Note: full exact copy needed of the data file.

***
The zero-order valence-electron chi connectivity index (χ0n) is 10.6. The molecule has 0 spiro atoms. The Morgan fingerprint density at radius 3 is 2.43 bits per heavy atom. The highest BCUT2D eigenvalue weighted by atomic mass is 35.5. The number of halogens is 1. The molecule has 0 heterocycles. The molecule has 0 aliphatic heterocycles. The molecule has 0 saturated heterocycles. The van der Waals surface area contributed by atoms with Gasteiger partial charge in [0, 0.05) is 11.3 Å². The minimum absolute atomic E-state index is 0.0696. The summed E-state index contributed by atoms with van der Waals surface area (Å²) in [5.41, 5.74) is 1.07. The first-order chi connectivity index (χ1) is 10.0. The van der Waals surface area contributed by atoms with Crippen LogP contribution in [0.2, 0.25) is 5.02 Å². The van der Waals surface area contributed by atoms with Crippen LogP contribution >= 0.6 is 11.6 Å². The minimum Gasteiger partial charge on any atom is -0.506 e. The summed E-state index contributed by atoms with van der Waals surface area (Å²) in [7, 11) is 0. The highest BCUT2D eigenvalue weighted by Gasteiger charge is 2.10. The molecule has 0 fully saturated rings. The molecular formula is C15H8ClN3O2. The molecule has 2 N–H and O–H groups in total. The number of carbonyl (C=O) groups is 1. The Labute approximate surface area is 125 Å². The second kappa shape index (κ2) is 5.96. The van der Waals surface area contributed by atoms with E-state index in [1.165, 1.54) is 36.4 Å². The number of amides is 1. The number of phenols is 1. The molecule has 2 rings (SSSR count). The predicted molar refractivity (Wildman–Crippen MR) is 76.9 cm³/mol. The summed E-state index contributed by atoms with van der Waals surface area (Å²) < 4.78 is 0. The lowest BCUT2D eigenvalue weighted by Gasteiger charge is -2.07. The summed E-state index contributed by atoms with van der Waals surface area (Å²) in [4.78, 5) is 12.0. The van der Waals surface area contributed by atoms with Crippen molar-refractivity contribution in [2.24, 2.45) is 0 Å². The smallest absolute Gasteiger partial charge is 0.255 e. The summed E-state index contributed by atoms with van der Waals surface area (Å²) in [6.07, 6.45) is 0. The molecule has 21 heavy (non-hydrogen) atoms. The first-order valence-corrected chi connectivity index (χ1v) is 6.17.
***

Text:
The zero-order valence-electron chi connectivity index (χ0n) is 10.6. The molecule has 0 spiro atoms. The Morgan fingerprint density at radius 3 is 2.43 bits per heavy atom. The highest BCUT2D eigenvalue weighted by atomic mass is 35.5. The number of halogens is 1. The molecule has 0 heterocycles. The molecule has 0 aliphatic heterocycles. The molecule has 0 saturated heterocycles. The van der Waals surface area contributed by atoms with Gasteiger partial charge in [0, 0.05) is 11.3 Å². The minimum absolute atomic E-state index is 0.0696. The summed E-state index contributed by atoms with van der Waals surface area (Å²) in [5.41, 5.74) is 1.07. The first-order chi connectivity index (χ1) is 10.0. The van der Waals surface area contributed by atoms with Crippen LogP contribution in [0.2, 0.25) is 5.02 Å². The van der Waals surface area contributed by atoms with Crippen LogP contribution >= 0.6 is 11.6 Å². The minimum Gasteiger partial charge on any atom is -0.506 e. The summed E-state index contributed by atoms with van der Waals surface area (Å²) in [7, 11) is 0. The highest BCUT2D eigenvalue weighted by Gasteiger charge is 2.10. The molecule has 0 fully saturated rings. The molecular formula is C15H8ClN3O2. The molecule has 2 N–H and O–H groups in total. The number of carbonyl (C=O) groups is 1. The Labute approximate surface area is 125 Å². The second kappa shape index (κ2) is 5.96. The van der Waals surface area contributed by atoms with E-state index in [1.165, 1.54) is 36.4 Å². The number of amides is 1. The number of phenols is 1. The molecule has 2 rings (SSSR count). The predicted molar refractivity (Wildman–Crippen MR) is 76.9 cm³/mol. The summed E-state index contributed by atoms with van der Waals surface area (Å²) < 4.78 is 0. The lowest BCUT2D eigenvalue weighted by Gasteiger charge is -2.07. The summed E-state index contributed by atoms with van der Waals surface area (Å²) in [4.78, 5) is 12.0. The van der Waals surface area contributed by atoms with Crippen molar-refractivity contribution in [2.24, 2.45) is 0 Å². The smallest absolute Gasteiger partial charge is 0.255 e. The summed E-state index contributed by atoms with van der Waals surface area (Å²) in [6.07, 6.45) is 0. The molecule has 21 heavy (non-hydrogen) atoms. The first-order valence-corrected chi connectivity index (χ1v) is 6.17.